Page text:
The Conformist Society Produces No Individualist Iconoclasts

I was reading or hearing something about the difference between conformist societies like the ones you find in China and Japan with the individualist societies you find in the West. Strangely, I cannot remember where I read this. A book? An Internet article? An audio course?

However, that little insight answers this question for you: Why Does China Have 1.4 Billion People and No Good Bands?:

Fans attribute the success of the Hu to the group’s blending of Western metal with local styles. But it’s only the most well-packaged instance of an ongoing phenomenon. Mongolia has a strong tradition of rock groups working to modernize traditional sounds. Altan Urag, a Mongolian folk rock group from the capital of Ulaanbaatar, first succeeded in electrifying traditional Mongolian instruments almost 15 years ago. And it gave heavy metal the distinctive growl of throat singing with its seminal 2006 album, Made In Altan Urag. Mongolian bands like Khusugtun, Altain Orgil, Jonon, and Mohanik have all tweaked folk music to modern ends.

That’s a stark contrast with Mongolia’s neighbor China. Despite having 1.4 billion people to Mongolia’s mere 3 million, there’s no such thing as a distinctive Chinese national sound that mixes tradition and modernity in the same way Mongolians do—at least none that has become a serious commercial player. Instead, China has been left churning out a stream of pale imitations of other countries’ genres. That raises a big question: Why does Mongolian music slap so hard and Chinese music (with a few exceptions) suck?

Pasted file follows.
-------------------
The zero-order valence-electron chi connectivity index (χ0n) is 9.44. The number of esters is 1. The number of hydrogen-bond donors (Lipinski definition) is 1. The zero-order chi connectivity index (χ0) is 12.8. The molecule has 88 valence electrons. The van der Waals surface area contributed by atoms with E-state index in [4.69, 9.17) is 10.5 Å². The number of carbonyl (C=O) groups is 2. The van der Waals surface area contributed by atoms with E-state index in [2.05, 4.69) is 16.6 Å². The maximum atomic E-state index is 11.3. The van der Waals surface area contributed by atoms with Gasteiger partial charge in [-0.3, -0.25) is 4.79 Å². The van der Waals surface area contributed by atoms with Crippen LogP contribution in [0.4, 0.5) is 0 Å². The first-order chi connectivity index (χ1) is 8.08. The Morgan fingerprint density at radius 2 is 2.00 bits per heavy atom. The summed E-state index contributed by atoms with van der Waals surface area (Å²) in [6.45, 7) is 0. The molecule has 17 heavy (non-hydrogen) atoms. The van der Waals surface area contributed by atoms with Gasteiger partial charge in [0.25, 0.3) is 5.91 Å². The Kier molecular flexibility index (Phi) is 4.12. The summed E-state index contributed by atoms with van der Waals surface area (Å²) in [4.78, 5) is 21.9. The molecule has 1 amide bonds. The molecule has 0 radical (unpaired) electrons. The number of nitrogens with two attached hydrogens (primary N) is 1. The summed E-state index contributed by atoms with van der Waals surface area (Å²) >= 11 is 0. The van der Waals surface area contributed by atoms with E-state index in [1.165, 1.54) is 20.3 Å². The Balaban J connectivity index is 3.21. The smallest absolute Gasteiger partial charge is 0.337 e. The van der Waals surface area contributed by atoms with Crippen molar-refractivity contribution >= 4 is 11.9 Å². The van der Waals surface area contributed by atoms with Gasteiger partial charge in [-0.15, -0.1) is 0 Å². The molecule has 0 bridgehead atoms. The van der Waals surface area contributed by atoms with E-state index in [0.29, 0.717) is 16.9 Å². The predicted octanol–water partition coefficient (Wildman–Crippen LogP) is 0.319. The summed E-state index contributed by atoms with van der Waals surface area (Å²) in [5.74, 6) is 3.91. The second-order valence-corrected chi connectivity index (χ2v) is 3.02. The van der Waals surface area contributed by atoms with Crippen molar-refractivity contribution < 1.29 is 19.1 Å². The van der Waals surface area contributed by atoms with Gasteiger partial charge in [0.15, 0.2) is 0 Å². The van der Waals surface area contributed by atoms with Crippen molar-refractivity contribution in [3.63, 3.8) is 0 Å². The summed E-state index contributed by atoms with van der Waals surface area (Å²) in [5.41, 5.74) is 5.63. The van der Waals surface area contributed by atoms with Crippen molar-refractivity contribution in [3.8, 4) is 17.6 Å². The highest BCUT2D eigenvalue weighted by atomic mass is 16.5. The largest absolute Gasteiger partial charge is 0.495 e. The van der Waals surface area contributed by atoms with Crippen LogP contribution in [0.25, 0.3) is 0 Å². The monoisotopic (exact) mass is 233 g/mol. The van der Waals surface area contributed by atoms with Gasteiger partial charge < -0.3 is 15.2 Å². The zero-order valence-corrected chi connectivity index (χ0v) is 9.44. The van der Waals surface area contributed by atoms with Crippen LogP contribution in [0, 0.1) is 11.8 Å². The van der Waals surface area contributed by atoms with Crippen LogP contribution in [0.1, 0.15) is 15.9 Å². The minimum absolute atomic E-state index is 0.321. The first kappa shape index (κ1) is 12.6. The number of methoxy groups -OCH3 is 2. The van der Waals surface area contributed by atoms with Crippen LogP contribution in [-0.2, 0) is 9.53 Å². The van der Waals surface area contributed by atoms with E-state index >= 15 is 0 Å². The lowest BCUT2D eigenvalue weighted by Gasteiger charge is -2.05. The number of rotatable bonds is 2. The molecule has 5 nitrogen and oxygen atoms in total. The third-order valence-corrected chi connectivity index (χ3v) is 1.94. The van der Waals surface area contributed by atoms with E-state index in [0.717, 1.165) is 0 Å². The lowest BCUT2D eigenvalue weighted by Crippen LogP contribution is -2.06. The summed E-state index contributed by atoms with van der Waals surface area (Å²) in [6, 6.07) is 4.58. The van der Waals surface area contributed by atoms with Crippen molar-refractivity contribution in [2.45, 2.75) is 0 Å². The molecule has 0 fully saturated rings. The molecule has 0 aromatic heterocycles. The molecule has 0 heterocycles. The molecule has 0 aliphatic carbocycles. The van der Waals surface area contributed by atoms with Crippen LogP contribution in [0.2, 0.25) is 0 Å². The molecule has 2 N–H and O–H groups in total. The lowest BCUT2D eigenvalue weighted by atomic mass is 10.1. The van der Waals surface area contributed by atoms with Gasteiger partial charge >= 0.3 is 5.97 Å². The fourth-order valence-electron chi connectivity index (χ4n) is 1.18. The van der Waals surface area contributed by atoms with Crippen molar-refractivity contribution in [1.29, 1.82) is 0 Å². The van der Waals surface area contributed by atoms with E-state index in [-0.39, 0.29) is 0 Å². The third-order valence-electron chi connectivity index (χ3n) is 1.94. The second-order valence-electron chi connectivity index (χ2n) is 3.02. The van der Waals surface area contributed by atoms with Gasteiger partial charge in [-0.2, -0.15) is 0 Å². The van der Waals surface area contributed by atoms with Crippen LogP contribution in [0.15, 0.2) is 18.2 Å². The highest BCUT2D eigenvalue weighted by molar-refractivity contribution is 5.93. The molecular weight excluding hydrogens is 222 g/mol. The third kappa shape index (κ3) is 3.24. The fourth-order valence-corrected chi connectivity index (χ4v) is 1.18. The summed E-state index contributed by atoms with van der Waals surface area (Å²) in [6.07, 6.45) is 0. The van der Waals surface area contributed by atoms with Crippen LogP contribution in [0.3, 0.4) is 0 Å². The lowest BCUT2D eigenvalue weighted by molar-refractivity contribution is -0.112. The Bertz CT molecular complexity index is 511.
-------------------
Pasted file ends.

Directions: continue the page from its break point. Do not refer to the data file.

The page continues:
Because metal musicians would be a threat to the regime/social order and would be punished.

I would be remiss in not posting a sample of The Hu:

If you will excuse me, I’m off to study Mongolian so I can put that on my gym playlist.

Also, the over/under on Mongolia conquering China, again, is twelve years.

(Link via Instapundit.)